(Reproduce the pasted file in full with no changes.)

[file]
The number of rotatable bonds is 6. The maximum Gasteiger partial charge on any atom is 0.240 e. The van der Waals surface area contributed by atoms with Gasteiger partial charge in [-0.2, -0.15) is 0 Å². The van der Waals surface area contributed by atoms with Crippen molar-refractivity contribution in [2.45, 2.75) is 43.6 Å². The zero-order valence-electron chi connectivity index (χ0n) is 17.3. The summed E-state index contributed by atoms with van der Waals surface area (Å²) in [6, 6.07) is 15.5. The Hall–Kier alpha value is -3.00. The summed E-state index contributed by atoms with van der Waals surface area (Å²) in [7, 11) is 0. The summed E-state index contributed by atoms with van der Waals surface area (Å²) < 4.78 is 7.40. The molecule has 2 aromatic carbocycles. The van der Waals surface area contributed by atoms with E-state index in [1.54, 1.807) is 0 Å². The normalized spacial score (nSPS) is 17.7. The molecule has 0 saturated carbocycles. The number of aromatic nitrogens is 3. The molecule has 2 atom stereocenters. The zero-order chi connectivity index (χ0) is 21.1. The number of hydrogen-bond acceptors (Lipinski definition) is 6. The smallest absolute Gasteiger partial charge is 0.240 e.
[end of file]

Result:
The number of rotatable bonds is 6. The maximum Gasteiger partial charge on any atom is 0.240 e. The van der Waals surface area contributed by atoms with Gasteiger partial charge in [-0.2, -0.15) is 0 Å². The van der Waals surface area contributed by atoms with Crippen molar-refractivity contribution in [2.45, 2.75) is 43.6 Å². The zero-order valence-electron chi connectivity index (χ0n) is 17.3. The summed E-state index contributed by atoms with van der Waals surface area (Å²) in [6, 6.07) is 15.5. The Hall–Kier alpha value is -3.00. The summed E-state index contributed by atoms with van der Waals surface area (Å²) in [7, 11) is 0. The summed E-state index contributed by atoms with van der Waals surface area (Å²) < 4.78 is 7.40. The molecule has 2 aromatic carbocycles. The van der Waals surface area contributed by atoms with E-state index in [1.54, 1.807) is 0 Å². The normalized spacial score (nSPS) is 17.7. The molecule has 0 saturated carbocycles. The number of aromatic nitrogens is 3. The molecule has 2 atom stereocenters. The zero-order chi connectivity index (χ0) is 21.1. The number of hydrogen-bond acceptors (Lipinski definition) is 6. The smallest absolute Gasteiger partial charge is 0.240 e.